Author’s prefatory note: “Justice at Last!” is the eleventh and final story of Chapter 13 from BAREBOW! On the morning of August 9, 1993, BC Wildlife confiscated my geometric full-curl Stone ram and charged me with shooting a sub-legal one. Seventeen months later, a judge acquitted me of the charge—yet ordered forfeiture of my trophy to the Crown. Thus began a series of truly unbelievable appeals, hearings, and further court appearances that stretched out over nearly six years. Indeed, two hearings took place in the Supreme Court of British Columbia. The drama, all in all, was good enough to serve as the basis for a movie! To read and understand the entire convoluted legal saga, the reader is urged to seek out the print book, or to download The BAREBOW! Sheep Book from Amazon’s Kindle Bookstore.

Justice sometimes has a way of smiling on you when you least expect it—and at a time long after you have given up all hope of finding any. Such was the case one evening in April of 2004 when I received a phone call from my wife. She and I had left Canada in July of 1999 and moved down to my hometown of Seattle. Karen was phoning me from our new home with an electrifying message. I was in Idaho at the time, tending to some family business, and the subject of her startling news could not have been further from my mind.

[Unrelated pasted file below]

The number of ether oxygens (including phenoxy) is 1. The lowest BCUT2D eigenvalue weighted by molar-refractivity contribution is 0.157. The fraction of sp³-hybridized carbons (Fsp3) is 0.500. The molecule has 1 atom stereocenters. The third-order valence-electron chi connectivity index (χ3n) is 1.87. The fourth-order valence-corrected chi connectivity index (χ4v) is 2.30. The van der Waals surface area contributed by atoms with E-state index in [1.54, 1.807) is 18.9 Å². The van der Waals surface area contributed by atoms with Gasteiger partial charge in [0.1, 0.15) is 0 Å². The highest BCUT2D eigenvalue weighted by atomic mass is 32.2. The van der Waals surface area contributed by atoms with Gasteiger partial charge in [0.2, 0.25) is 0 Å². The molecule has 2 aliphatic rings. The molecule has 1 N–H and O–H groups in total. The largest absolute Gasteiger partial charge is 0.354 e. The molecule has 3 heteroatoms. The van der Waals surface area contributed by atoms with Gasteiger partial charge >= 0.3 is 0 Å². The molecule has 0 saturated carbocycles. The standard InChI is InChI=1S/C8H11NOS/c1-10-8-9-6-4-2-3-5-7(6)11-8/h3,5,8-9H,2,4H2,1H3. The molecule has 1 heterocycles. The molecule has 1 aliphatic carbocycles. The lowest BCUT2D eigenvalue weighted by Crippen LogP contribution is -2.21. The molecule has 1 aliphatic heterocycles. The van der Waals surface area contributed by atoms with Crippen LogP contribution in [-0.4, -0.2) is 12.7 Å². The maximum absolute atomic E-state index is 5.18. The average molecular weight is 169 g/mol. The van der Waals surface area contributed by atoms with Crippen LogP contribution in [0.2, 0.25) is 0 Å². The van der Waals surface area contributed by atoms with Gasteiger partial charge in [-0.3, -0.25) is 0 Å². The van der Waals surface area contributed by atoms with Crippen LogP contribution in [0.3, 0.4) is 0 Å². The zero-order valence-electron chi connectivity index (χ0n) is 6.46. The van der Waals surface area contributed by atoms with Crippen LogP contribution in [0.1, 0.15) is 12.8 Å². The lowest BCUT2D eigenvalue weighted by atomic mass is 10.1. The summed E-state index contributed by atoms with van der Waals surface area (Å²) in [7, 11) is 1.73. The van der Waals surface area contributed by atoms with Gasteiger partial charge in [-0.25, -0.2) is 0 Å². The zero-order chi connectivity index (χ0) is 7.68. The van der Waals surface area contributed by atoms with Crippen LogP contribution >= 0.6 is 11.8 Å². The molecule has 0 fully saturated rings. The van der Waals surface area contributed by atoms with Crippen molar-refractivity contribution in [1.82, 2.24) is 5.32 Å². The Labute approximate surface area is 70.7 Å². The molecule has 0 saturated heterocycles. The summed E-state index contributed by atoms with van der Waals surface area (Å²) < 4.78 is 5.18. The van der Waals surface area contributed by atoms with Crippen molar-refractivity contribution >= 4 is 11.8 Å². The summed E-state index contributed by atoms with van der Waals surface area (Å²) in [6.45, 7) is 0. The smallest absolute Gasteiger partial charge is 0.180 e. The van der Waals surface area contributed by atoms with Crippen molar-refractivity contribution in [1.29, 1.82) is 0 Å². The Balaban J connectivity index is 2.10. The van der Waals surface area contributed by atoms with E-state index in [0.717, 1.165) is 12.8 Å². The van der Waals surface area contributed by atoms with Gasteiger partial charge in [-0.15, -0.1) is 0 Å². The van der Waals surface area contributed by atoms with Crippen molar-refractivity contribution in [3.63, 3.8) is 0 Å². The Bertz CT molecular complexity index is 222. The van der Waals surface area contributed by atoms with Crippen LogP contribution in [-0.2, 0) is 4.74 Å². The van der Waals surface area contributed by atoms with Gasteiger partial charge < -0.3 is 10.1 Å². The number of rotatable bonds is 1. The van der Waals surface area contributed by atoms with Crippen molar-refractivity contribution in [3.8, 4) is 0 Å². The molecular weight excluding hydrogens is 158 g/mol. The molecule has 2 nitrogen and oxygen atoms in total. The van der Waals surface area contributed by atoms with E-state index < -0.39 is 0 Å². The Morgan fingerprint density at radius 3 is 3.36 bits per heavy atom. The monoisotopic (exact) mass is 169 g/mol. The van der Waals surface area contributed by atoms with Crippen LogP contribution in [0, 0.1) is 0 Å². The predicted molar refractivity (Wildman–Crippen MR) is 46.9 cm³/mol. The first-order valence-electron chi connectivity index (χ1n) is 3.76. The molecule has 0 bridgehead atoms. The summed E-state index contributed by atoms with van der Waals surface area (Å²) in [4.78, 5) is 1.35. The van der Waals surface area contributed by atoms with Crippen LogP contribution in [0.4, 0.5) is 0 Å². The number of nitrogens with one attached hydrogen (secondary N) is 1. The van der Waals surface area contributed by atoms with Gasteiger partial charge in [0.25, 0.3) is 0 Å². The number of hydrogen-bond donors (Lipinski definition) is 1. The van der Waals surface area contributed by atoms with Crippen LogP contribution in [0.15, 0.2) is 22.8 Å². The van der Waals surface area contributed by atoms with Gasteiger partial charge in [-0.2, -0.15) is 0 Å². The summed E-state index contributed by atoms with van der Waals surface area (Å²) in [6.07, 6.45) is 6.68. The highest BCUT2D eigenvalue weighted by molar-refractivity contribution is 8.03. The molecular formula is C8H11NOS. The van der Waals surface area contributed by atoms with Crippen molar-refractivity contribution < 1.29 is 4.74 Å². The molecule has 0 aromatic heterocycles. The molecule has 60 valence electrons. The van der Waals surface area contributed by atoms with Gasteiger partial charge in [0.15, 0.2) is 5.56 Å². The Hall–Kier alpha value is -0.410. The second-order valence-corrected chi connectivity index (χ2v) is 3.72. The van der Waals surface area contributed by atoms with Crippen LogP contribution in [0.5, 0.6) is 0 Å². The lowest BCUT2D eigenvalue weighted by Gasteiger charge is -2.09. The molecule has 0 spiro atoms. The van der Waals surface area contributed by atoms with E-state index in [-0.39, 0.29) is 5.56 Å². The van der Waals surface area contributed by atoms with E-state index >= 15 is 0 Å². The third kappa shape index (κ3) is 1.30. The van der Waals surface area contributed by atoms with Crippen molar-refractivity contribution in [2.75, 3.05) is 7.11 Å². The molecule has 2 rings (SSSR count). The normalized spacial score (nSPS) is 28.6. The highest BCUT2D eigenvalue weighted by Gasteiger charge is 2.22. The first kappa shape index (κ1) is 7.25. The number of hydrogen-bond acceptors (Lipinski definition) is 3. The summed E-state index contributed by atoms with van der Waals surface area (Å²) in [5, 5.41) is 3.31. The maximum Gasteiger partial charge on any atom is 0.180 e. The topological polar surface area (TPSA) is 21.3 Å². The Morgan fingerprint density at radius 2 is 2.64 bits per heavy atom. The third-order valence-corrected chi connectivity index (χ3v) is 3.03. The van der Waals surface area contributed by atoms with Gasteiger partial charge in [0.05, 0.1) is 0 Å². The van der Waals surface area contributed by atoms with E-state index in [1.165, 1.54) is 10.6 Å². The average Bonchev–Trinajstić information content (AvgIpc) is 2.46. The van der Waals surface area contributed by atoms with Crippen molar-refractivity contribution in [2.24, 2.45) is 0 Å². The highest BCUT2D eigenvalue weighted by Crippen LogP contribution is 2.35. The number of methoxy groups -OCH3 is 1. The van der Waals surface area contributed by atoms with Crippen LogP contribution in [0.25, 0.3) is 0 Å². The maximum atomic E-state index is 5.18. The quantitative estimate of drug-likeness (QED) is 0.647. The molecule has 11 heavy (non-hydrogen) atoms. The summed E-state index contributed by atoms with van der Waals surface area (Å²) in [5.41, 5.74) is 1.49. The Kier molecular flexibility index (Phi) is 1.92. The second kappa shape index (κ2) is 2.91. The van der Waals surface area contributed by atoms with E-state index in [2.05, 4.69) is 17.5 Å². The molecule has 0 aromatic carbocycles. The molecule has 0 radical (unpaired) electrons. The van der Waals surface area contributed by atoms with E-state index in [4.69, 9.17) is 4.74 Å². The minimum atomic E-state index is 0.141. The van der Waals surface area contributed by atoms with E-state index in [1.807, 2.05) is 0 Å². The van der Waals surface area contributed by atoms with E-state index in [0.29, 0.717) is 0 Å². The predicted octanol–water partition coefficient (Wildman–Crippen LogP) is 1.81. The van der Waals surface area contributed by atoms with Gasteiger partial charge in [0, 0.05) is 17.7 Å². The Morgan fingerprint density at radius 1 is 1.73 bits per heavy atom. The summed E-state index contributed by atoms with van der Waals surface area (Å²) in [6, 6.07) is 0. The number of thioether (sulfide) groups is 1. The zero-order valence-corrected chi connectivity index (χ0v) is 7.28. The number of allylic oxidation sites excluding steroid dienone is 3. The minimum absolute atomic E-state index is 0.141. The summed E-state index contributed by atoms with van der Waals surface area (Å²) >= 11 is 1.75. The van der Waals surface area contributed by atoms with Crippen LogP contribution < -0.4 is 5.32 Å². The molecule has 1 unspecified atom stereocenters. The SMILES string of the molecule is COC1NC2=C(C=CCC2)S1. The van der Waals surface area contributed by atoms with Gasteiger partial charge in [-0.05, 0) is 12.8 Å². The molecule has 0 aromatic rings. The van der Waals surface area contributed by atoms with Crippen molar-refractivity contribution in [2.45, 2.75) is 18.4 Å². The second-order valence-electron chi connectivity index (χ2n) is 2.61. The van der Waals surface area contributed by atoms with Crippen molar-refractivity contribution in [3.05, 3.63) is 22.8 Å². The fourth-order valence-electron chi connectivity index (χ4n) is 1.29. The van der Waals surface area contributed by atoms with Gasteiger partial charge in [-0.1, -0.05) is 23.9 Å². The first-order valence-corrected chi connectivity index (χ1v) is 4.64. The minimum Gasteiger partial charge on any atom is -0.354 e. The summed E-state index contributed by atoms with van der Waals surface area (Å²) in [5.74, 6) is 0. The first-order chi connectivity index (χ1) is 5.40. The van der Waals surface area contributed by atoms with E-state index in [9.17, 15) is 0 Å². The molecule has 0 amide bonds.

“Honey!” she said, with great excitement in her voice. “You won’t believe it! Grab a piece of paper and write down this number I’ll give you. I just took a call from a fellow in Prince George, BC, who says your Stone ram is going to be auctioned off tomorrow, and he wants to know if you want him to buy it for you! His name is Harder—Ed Harder. Do you know him?”

I stood there for a few seconds in stunned silence, trying to put it all together in my mind. “I sure do know him, Sweetheart! He’s the taxidermist in Prince George to whom I gave several years ago some photos of my ram, as well as the plug ID Number, which BC Wildlife had stamped on the rear surface of one horn way back on August 9, 1993, the day they confiscated my trophy from me.”

Karen continued, “Well, you’d better call him back right away and tell him what you want him to do. He’s eager to hear from you.” I quickly wrote down the phone number, thanked her for the call, and hung up to ponder how all this must have come about.

During my Appeal Hearing before Deputy Director of Wildlife, Bill Munro (in December of 1995), I presented him with a Memorandum (signed by his boss, Ray Halladay), on the subject of the Yukon jigs that were used throughout the Province to judge the legality of sheep horns. The basic thrust of the memo had been to put Branch Conservation Officers on notice that the jigs were not uniform or consistent, and that they could yield measurements as much as eight millimeters at variance with one another when applied to the same set of horns. The reader may be interested to learn that I had obtained a copy of that memo from a BC Wildlife biologist who had recently resigned his position in one of the District Offices located in the southeastern part of the Province.